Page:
But voters apparently had another thing in mind. They have overturned the political certainties of the past years, which many believed were carved in stone. The certainty of the continued existence of two political blocs, for example, with the incumbent conservative-religious right on one side and the centrist and leftist parties on the other. "That pattern is broken," writes Haaretz commentator Ari Shavit.
The biggest surprise of this election, which wasn't even supposed to have any, is the Yesh Atid (There is a Future) party led by Yair Lapid, which is firmly grounded in the center of Israeli politics. His success completely stunned pollsters. Lapid -- a prominent former television talk show host and columnist who is a wealthy, self-made man -- received almost three times as many parliamentary seats as surveys had projected.
The some 20 seats his party has won now put him securely in the position of the second-strongest political force in the Knesset, even though not a single candidate on his party list has ever held a seat in parliament before. The party will most likely now tip the balance in any coalition-building talks.
The party's message of change, at least, appears to have become self-fulfilling. It is the middle class, in particular, that Lapid is seeking to represent -- and he wants to ensure that burdens are equally shared throughout society. "We will not be part of a government that will not enlist the ultra-Orthodox in the military and get them into the job market," Lapid says. The livelihoods of the ultra-Orthodox, called the Haredim, who often have the largest families and many children, are, with few exceptions, heavily subsidized by the state.
Anything Is Possible
Lapid has made additional conditions for his party's entry into government. He is prepared, he says, to work side by side with Netanyahu, but refuses to be some kind of popular fig leaf for an ultra-right religious government. He has little sympathy for its clientele of settlers, ultra-Orthodox and religious nationalists.
Among Lapid's other requirements is the stipulation that Netanyahu also include another party from the center-left spectrum in a coalition. But that could be tough given that Labor Party leader Shelly Yachimovich has rejected this option from the beginning. What's more, former Foreign Minister Tzipi Livni of the new Hatnuah (The Movement) party would be difficult for Netanyahu to accept as a coalition partner. Lapid also says that he refuses to be a part of any government that would be unwilling to negotiate with the Palestinians.
Either way, it won't be Lapid's conditions alone that make it difficult for Netanyahu to forge a stable coalition government. The only thing that looks certain at this point is that Netanyahu will ultimately be given the task of forming one.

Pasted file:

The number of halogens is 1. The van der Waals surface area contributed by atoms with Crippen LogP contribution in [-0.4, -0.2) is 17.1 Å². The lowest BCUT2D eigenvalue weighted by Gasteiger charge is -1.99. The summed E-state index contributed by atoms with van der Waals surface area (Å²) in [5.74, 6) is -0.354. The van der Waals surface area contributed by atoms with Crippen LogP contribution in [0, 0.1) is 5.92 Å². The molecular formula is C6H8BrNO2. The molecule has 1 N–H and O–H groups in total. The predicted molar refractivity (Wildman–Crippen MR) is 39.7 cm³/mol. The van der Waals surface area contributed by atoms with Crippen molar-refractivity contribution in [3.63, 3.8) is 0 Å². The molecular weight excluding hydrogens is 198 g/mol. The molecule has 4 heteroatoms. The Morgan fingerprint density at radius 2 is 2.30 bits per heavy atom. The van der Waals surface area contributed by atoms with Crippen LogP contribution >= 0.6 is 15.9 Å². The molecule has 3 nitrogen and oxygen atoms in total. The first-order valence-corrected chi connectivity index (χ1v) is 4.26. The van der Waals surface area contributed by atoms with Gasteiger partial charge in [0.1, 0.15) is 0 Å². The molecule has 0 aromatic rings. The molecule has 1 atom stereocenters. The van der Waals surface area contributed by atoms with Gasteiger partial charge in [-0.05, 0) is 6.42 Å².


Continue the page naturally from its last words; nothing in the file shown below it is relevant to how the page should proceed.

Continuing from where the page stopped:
Even together with the so-called natural coalition partners in his current government -- the ultra-Orthodox Shas and ultra nationalist, pro-settlement Jewish Home parties -- Netanyahu's Likud-Yisrael Beitenu alliance, which had been the largest faction in the Knesset until this election, won't have enough seats to achieve a comfortable majority. Election experts say that even the highly unlikely option of a center-left-Orthodox government can't be ruled out.
Of course, one person would almost certainly be excluded from such a government: Netanyahu.
Israel election result hands rising star Yair Lapid a pivotal role
Former journalist whose party won second largest share of seats is courted by both Binyamin Netanyahu and Shelly Yachimovich
Harriet Sherwood in Jerusalem
The Guardian, Wednesday 23 January 2013 17.26 GMT
Yair Lapid, the celebrity journalist turned politician who shook the Israeli political landscape with an unexpectedly strong showing in Tuesday's election, was last night being intensively courted by parties on both right and left who are desperate to snare him for their camp.
Lapid, whose party came second, winning 19 of 120 parliamentary seats, was the target of competing appeals by Binyamin Netanyahu, who – although weakened – is expected to form another coalition government, and Shelly Yachimovich, who is likely to be leader of the opposition.
Lapid's pivotal role followed a poor result for Netanyahu's rightwing alliance, which secured 31 seats, down from a previous total of 42. In a blow to the incumbent prime minister, a sizeable proportion of former supporters are believed to have switched allegiance to Lapid, who entered politics only a year ago.
Netanyahu is considering complex options for the next coalition government, the inevitable outcome of Israel's electoral system of proportional representation. He telephoned Lapid shortly after exit polls accurately predicted the result of the election, telling him: "We have the opportunity to do great things together."
Further conversations between the pair took place in private, but one of the main issues for negotiation was thought to be an end to the exemption for ultra-Orthodox Jews from compulsory military service. The mantra of "sharing the burden" was central to Lapid's election campaign.
A statement from Netanyahu on Wednesday signalled a shift in his priorities, in order to tick the boxes of Lapid's political platform. "The Israeli public wants me to continue leading the country and it wants me to build a coalition that would create three major changes domestically: more equal distribution of the national burden [military service], affordable housing, and change in the system of government," he said.
During his first term, Netanyahu focused on security issues, with the Iranian nuclear programme at the top of his list of priorities.